Disparities in Prison Populations

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DISPARITIES IN PRISON POPULATIONS Although we would like to believe the world is not as racially charged in 2013 as it was in the 1960s, a look in our penal system would show that minorities are still arrested and incarcerated at a higher rate than whites. The United States has experienced a rise in its prison population over the last 40 years and our incarceration rate is nearly 5 times higher than any other country. Even though 13% of the US population are African American males, they make up 38% of the prison population. Contributing factors to these numbers are mandatory minimum sentences, high crime and poverty areas, and lack of rehabilitative resources within our system (p.77-78). In the 1980s, the United States started a campaign to reduce to the use and sale of illegal drugs and this increased the numbers of those arrested, convicted, and incarcerated. William J. Stuntz (2013) argues, “mandatory minimum sentences, longer sentences for nonviolent first-time offenders, and “three strikes” laws mandating increased penalties for repeat offenders have all contributed to this increase” (p.380). Also, the Sentencing Reform Act of 1984 abolished parole for federal inmates and modified how much time inmates could earn for good behavior. Inmates incarcerated after November 1, 1987 are not eligible for parole. These practices lead to limited abilities to reduce our prison population numbers. The type of drug offenses range from misdemeanor offenses of being under the influence of illicit drugs to felony offenses such as possession/transportation or sale of illicit drugs. The prisons become overpopulated with more nonviolent offenders with the current laws. Another contributing factor to the increased number of minori... ... middle of paper ... ... REFERENCES Conyers, Jr., J. (2013). The Incarceration Explosion. Yale Law & Policy Review, 377-387. Heimer, K., Johnson, K. R., Lang, J. B., Rengifo, A. F., Stemen, D. (2012). Race and Women’s Imprisonment: Poverty, African American Presence, and Social Welfare. J Quant Criminol, 219-244. Johnson, O. C. A., (2007). Disparity Rules. Columbia Law Review, 374-425. Retrieved from EBSCO Publishing. Nicosia, N., MacDonald, J. M., & Arkes, J. (2013). Disparities in Criminal Court Referrals to Drug Treatment and Prison for Minority Men. American Journal of Public Health, 103 (6), e77-e84. Retrieved from EBSCO Publishing. Noisette, L. (n.d.). Reducing Racial Disparity in the Criminal Justice System. Retrieved from www.sentencingproject.org. Milligan, S. (2013). Equality in the Justice System. U. S. News Digital Weekly, 5(34), 5. Retrieved from EBSCO Publishing.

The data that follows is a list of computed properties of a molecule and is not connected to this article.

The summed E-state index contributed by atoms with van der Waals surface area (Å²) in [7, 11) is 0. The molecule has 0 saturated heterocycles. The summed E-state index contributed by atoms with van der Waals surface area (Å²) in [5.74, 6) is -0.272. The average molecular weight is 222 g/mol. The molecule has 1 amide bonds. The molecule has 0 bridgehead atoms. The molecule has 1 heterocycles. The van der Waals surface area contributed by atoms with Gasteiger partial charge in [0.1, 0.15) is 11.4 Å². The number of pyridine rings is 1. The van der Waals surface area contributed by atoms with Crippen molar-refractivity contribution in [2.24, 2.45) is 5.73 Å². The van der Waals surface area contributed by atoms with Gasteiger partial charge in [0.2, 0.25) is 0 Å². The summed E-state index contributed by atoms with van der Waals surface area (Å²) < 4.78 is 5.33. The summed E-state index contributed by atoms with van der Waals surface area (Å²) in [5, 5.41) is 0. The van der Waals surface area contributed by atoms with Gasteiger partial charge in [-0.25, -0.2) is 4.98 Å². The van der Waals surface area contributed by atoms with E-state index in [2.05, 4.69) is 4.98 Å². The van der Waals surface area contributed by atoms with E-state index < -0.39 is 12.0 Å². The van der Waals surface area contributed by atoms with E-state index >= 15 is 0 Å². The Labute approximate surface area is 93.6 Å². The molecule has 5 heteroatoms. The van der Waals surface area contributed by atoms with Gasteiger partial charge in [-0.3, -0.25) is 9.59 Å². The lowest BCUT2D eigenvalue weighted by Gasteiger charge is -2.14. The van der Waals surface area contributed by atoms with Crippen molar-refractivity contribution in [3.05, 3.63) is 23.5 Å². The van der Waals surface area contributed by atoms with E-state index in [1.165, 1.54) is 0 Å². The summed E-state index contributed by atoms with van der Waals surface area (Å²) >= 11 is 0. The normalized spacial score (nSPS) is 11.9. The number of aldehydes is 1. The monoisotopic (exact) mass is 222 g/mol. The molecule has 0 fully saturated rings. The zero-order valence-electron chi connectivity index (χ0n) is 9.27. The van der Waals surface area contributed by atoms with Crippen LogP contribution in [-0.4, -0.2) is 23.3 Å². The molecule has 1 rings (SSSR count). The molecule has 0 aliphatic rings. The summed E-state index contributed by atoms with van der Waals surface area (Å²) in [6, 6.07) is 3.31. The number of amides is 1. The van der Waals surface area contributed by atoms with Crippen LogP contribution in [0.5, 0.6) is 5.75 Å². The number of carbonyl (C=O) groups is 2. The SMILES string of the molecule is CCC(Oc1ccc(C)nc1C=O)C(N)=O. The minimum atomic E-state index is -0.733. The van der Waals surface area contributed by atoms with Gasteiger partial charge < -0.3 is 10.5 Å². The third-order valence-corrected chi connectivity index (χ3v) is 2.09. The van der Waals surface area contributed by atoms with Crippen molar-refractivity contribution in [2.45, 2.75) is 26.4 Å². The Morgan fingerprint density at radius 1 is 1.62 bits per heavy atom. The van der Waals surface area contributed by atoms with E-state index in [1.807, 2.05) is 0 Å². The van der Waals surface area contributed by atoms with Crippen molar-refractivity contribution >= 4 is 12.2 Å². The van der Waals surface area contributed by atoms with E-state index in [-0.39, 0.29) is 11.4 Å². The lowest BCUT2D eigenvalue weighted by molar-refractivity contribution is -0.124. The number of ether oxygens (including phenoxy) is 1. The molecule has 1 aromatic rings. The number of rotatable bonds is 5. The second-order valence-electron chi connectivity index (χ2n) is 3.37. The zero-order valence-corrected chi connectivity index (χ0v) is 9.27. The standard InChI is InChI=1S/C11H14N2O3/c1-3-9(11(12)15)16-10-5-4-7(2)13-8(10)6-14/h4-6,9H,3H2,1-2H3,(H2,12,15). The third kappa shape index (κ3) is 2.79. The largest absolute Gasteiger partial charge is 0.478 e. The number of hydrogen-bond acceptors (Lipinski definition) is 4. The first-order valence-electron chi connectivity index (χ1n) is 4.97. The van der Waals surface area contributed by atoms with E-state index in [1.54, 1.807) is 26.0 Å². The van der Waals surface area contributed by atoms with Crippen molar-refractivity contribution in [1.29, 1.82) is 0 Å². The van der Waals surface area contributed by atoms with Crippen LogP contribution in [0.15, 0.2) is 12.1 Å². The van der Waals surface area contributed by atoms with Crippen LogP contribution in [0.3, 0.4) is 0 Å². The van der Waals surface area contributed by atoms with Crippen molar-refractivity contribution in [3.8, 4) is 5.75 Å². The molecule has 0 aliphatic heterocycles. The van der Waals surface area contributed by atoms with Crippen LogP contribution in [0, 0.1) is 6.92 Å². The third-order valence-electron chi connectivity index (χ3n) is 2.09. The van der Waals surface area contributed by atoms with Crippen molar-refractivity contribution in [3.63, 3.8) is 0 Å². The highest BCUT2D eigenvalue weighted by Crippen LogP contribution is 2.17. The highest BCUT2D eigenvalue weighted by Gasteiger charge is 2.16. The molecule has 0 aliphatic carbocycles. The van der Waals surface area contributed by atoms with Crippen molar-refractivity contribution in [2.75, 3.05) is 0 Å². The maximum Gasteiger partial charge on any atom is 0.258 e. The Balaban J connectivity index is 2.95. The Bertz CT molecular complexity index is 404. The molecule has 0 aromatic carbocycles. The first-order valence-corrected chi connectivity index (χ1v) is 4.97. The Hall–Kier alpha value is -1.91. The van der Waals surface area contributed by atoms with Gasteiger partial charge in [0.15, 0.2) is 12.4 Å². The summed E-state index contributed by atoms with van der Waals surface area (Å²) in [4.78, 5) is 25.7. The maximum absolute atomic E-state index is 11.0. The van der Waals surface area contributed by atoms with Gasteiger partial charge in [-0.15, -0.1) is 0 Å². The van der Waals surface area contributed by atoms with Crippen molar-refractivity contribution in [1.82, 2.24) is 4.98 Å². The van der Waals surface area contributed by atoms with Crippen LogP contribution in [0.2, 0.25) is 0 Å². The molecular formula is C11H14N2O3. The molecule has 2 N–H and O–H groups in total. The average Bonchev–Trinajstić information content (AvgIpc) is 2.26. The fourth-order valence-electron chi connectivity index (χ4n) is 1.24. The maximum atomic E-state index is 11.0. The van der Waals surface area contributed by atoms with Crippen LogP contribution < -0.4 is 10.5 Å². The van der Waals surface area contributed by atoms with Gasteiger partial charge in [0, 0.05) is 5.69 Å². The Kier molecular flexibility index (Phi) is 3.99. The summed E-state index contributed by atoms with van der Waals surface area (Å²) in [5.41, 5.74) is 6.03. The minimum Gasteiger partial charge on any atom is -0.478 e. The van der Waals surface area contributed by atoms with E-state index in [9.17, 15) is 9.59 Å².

In this essay, the author

  • Opines that the lack of rehabilitative resources in the criminal justice system leads to repeat offenders.
  • Explains that in the 1980s, the u.s. had an increase in crack cocaine and meth shortly after that.
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